Nang Loeng is the best Market in Bangkok for Traditional Food

Nang Loeng Market,
Bangkok
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Nang Loeng is Bangkok’s best Market for Traditional Food

Words by Sofia Levin
Photography by Kitti Gould & Sofia Levin

Go for the endless assortment of traditional Thai-Chinese dishes at Nang Loeng Market, stay for a slice of Bangkok history.

For just a moment, time stops in Nang Leong market. Out of the corner of my eye I catch a mass of goldfish orange and turn to see a monk standing opposite a khanom wan (Thai dessert) vendor. They both close their eyes and raise their hands in prayer. After something between a nod and bow, she passes him a bowl of sweet mung bean porridge with coconut cream. While it’s tempting to get swept up in the action – men shouting as they push giant carts of food, motorbikes impossibly navigating through crowds and the sizzle of woks – stand still for just a moment and you’ll realise the best thing about Nang Loeng is that you can glimpse into the worlds of others.

I leave my camera hanging by my side as the monk and dessert vendor have their exchange. Her corner stall is the closest to the Chinese shrine dedicated to Chumphon Khet Udomsak, who established the modern Thai navy. It’s newer than the 120-year-old market, which officially opened in 1900, and while the central dining area was renovated in 2006, its charm remains. The area is home to multi-generational Chinese families (as well as others from Cambodia, Vietnam and Lao), which explains why the food here is so diverse – and so damn good. I walk past a woman whose cart is crammed with plastic bags of ready-to-eat made: dried noodles, whole fish marinated in lemongrass and chilli and creamy yellow soup with a top layer of chilli oil.

Behind me at MaeSa-ing Sago Pork Balls a young man in a blue apron ladles a thin mixture of sago starch and rice flour onto small steam holes covered by muslin cloth. He briefly places conical lids over them and then slices the pancake into three. A ball of pork mixture goes on each, before they’re folded into khao kriap pak maw with the flick of a wrist and placed on a tray lined with banana leaves. I wonder if the smiley matriarch of the business is also his mother, then invite myself in to watch two more women making sakoo sai moo – the same filling wrapped into sago dough balls that become translucent when cooked. The end result looks a nucleus in an oversized cell.

I order both and she scoops them into a plastic container with lettuce and tiny, fatally hot green chillies. I sit on a wooden pallet beside my friend, who’s just ordered from the vendor across from us. I’m wrapping the pork balls in lettuce – I can taste palm sugar, garlic and peanuts – when she brings over fried dumplings filled with bright green garlic chives. We hear a repetitive thunk and turn to see an elderly man sitting one pallet away, his crutch to one side and more than a few teeth missing from a smile so big it should belong to someone else’s face. He holds up his garlic chive dumplings with one hand, says something in Thai, and beams.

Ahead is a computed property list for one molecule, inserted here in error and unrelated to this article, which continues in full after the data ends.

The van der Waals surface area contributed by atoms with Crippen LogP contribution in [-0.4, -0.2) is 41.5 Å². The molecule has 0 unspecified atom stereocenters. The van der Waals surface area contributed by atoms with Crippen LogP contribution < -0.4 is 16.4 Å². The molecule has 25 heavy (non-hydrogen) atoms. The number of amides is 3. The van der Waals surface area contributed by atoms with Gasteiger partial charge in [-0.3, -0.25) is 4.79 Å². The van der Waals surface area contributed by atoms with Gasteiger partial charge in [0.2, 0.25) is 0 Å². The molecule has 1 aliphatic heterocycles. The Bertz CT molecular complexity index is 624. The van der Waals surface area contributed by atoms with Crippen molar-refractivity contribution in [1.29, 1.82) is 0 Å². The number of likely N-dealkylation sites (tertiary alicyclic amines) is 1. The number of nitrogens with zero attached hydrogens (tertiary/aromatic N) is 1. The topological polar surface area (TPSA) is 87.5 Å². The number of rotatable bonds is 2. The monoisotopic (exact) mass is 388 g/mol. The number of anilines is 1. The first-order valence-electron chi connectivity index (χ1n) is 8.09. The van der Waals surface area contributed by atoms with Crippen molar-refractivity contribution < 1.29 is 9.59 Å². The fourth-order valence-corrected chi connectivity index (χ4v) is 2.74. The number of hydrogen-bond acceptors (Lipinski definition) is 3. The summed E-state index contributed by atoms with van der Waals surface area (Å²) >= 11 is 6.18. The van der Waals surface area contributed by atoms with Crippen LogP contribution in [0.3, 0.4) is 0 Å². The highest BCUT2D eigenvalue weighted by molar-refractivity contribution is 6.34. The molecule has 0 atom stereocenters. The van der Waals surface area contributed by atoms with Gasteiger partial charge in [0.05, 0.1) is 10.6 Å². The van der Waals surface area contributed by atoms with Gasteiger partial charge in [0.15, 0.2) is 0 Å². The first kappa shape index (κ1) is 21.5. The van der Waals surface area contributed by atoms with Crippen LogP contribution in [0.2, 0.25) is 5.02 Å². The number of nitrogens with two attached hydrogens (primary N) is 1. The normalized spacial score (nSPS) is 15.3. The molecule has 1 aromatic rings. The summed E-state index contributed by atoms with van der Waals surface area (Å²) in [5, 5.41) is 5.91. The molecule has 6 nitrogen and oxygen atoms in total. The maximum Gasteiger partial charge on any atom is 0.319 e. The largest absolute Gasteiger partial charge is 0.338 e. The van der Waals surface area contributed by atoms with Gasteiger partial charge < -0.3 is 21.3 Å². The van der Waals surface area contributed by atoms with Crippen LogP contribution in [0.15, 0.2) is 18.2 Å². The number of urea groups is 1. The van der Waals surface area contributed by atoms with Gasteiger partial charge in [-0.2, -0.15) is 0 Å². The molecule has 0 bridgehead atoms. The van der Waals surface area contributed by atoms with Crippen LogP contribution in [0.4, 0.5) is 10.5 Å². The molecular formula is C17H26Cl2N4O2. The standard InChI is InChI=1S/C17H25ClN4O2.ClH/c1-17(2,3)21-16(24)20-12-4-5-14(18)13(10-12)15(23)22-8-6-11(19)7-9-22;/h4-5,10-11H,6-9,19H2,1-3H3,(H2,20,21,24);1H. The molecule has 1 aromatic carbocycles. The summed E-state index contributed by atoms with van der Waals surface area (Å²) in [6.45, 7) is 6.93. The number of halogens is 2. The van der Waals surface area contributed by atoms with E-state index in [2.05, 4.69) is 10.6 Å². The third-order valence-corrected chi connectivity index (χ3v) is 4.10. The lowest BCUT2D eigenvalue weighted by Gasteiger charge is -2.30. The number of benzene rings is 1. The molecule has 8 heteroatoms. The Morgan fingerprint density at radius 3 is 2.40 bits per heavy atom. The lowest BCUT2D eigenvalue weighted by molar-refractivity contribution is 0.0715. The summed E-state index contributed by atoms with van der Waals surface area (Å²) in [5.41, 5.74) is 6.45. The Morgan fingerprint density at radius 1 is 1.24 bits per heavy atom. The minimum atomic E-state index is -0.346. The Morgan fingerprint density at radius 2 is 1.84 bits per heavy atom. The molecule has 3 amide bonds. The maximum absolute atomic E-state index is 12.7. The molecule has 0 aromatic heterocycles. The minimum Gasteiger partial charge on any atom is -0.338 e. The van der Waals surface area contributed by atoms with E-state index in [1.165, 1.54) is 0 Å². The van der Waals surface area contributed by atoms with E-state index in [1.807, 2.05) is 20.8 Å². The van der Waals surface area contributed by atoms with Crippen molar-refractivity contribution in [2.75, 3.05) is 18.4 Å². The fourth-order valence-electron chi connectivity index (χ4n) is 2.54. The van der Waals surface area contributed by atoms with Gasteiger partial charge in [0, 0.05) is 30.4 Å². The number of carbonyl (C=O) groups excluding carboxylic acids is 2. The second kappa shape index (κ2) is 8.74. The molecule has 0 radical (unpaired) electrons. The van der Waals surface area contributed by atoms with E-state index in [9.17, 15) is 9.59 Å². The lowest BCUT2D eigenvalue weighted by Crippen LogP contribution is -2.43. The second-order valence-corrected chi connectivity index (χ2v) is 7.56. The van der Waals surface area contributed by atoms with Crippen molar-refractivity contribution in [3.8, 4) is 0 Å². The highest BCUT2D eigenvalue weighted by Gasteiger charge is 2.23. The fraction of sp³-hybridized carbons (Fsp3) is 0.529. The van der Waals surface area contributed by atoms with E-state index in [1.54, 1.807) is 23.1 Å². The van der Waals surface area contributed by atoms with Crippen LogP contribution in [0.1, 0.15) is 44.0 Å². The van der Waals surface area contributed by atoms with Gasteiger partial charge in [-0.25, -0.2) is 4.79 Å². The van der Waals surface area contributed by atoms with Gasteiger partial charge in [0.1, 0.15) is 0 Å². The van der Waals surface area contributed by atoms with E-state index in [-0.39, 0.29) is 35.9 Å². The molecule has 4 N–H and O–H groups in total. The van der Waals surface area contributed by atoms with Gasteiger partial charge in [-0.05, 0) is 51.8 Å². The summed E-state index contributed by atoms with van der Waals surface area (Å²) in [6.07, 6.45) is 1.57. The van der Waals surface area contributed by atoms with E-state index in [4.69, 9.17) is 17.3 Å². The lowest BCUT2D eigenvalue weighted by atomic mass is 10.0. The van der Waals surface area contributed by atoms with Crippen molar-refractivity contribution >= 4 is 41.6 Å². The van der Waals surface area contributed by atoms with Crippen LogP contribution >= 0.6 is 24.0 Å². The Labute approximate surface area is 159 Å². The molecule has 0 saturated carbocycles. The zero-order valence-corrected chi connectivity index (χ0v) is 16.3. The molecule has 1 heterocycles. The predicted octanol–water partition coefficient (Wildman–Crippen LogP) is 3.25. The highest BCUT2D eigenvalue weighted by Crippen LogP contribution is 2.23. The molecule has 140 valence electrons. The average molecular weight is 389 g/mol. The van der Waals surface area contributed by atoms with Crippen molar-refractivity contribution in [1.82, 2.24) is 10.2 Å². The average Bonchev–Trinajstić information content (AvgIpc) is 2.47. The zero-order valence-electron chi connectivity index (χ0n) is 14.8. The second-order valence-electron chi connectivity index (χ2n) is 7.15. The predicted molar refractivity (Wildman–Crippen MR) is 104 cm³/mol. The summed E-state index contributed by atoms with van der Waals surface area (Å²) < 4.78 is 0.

I do another lap of Nang Loeng Market past Hakka-style egg noodles with handmade meatballs, Vietnamese banh xeo crepes, sai krok pla nam (rice sausage eaten with dried fish crumbs and wrapped in lettuce) and an assortment of desserts. I’m drawn to the crowd gathered around a corner vendor. There are multiple tables overwhelmed with stainless steel bowls and trays, each with a different curry, stew or braise. I steal a glance at one of the outdoor tables to see what they’ve ordered. A young Thai guy catches me and says in an International accent, “If you walk past this place, you’re seriously missing out.”

I realise he’s leading a private food tour for the couple seated opposite and cheekily ask to borrow him for two minutes. He’s unsure, but follows me to the front of the shop, Khao Gaeng Rattana Rice and Curry, and proceeds to explain each dish (there are more than 20 available each day). I’m told gaeng kiew wan (green curry) is the signature and order one with beef and eggplant, as well as yam makeua yao (eggplant salad). The boss asks me in English if I’d like a soft-boiled egg. Sure, why not? It arrives on the side of my rice, funky with fish sauce and dried shrimp, balanced with lime. My green curry is fragrant with kaffir lime and coconut and I greedily douse it with extra chilli from the table – my tolerance is already up after 48 hours in the country. Later, I learn that the owner’s grandfather cooked for the Thai Royal Palace.

Unable to eat more but eager to finish with something sugary, I order tannic Thai milk tea poured from a plastic jug, sweetened with condensed milk. I could spend a whole day here and find myself looking around to see what I’ve missed, to try to catch another moment like the monk at the dessert stall. On the way out, I see one of the women from MaeSa-ing Sago Pork Balls taking a break on a red plastic stall, laughing with a woman eating congee. There’s something about the pale blue walls and unstable fan that make me nostalgic for something that was never mine. I’m barely standing there for five seconds when she looks up and waves. Suddenly I’m no longer a voyeur. This is my moment, too.